Here we have attempted to pursue in two directions phenomena that lead us from the normal into the pathological. I would like to show you what actually lies at the basis of this, but I will show this from another angle, not yet entirely from the realm of spiritual science, whose methods I have characterized as Imagination, Inspiration, and Intuition; I will show it from a viewpoint reaching its understanding instead from a kind of instinct, but you will see that this understanding, if it does not wish to break through to the spiritual scientific path, remains stuck in the middle.

In the development of German cultural life we have an extraordinarily interesting phenomenon. Quite apart from how one evaluates Schelling as a philosopher, he is an interesting cultural-historical phenomenon. Even if everything he developed in his philosophy were false and distorted, a certain instinct lived in him for natural events, even in the realm in which ordinary natural science pursues natural events so unwillingly, where it relies more on a very crude empiricism. When the possibility presented itself to him, Schelling also sought to think medically; indeed he was extensively active even in issues concerning the healing process. In the history of modern philosophy little concern has been shown for how Schelling actually came, completely instinctively, to depart from mere abstract, logical-philosophical considerations and to immerse himself in a real study of nature itself, even of the organic. He even put out a journal that occupied itself to an exceptional extent with medical questions. How did this come about? This can become clear if one knows and understands rightly the value of the deep instinctual knowledge out of which Schelling drew his truths and his errors.

A saying thus emerged out of Schelling that was certainly not built on clear knowledge but, you could say, was hewn out of the instinctive element of the soul life, a remarkable saying. “To know nature,” he says, “means to create nature.” Indeed, if what is expressed in this sentence could be directly realized in human knowing, it would be easy for us to approach medicine. If we were able to take up the forces of creation in our knowing, if the forces of creation were present in our consciousness, then we could easily penetrate into the realm of physiological and pathological phenomena, for then we would be able to observe the steps that creative nature follows. The empirical view states quite simply that we cannot do this.

One who then proceeds further can say that it is precisely in the unrealizable nature of this demand exceeding human capacity, which Schelling proposed, that we find something we are not permitted to see into, a process such as the occurrence of new formations. Because we are unable to pursue the creation of nature directly with our knowing, we are unable to see into the place where new formations appear; this means that without something further we are unable to pursue the existence of material processes such as come to expression, for example, in carcinoma-formation. By putting together what is actually denied to us there—our being unable to accomplish the instinctive demand of a highly gifted man that “to know nature means to create nature”—by putting together the unrealizable nature of this demand with what nevertheless appears to us in the carcinomatous process, it will be revealed how one must approach such processes in the body.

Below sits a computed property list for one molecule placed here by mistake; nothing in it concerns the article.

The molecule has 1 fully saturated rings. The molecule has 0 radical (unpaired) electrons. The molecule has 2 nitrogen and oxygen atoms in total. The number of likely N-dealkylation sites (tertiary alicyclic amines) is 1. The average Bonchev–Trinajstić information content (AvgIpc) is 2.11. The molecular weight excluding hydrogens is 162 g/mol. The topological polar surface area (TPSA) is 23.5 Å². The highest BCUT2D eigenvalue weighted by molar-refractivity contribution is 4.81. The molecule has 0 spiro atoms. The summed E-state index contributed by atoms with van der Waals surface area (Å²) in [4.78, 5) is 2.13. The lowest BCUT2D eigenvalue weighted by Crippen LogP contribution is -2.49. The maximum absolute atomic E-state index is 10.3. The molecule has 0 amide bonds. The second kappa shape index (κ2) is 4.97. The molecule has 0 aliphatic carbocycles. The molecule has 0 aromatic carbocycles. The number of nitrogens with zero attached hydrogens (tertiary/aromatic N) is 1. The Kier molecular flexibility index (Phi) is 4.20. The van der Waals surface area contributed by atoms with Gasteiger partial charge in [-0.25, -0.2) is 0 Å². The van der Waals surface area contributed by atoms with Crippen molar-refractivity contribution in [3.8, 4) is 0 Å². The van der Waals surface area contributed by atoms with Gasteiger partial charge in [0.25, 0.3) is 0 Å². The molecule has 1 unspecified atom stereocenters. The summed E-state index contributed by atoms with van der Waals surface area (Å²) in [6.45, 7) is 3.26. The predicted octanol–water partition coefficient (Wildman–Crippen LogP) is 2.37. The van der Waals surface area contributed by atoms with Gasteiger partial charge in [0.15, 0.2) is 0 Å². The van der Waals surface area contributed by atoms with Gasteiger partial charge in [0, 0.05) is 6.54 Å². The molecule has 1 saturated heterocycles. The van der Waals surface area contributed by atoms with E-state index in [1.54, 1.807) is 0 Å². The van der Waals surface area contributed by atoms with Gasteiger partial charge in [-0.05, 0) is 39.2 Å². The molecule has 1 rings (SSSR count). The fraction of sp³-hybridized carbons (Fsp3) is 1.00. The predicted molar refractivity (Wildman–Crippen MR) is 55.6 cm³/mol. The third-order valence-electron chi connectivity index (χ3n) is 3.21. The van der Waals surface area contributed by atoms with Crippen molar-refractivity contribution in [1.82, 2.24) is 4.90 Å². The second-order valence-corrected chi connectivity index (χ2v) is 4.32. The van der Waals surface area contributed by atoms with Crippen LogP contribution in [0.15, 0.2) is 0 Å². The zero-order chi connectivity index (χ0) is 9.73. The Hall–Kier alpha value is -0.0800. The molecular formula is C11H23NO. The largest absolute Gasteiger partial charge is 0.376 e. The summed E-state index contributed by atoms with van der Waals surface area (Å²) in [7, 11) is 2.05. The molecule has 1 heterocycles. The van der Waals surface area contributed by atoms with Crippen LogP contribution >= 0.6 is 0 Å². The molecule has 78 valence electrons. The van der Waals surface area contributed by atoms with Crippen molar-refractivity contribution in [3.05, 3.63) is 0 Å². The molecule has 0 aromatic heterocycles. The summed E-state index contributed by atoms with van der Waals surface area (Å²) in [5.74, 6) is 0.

Of course Schelling has not spoken out of instinct from the other side. Consider just once the polar opposite to what Schelling has said. His sentence stands as: “To know nature means to create nature,” which we are unable to accomplish; from the other side the sentence would stand as, “To know the spirit means to destroy the spirit.” This sentence has hitherto been expressed only by spiritual scientists, and even then only shrouded in a certain mysterious darkness: “To know the spirit means to destroy the spirit.” If we are unable to create nature, so we are also unable—we wish to present this first through an analogy, for then we can speak of it further—so we are also unable, out of our human capacity, to destroy the spirit. We cannot penetrate with our knowing to the point where the destruction of the spiritual begins. But you may already sense that here there arises a certain kinship to manic or similar conditions, for there too something destructive in the spirit arises. And the relationship must be sought between those normal human capacities that are unable to create nature in knowing it and those that are unable to destroy the spirit in knowing it.

Here I have simply sketched for you the path, something that must lead us directly from a normal, though instinctive, more deeply stimulated consciousness into a relationship of the human being to nature. We will see in the further course of our presentations that this path suggested here can lead us to what actually must be sought in the transition from physiology to pathology.

I hope that it will no longer be necessary for me to be the speaker tomorrow, but if that turns out to be the case I will try in the course of the next few days to continue at least sketchily the considerations begun this evening.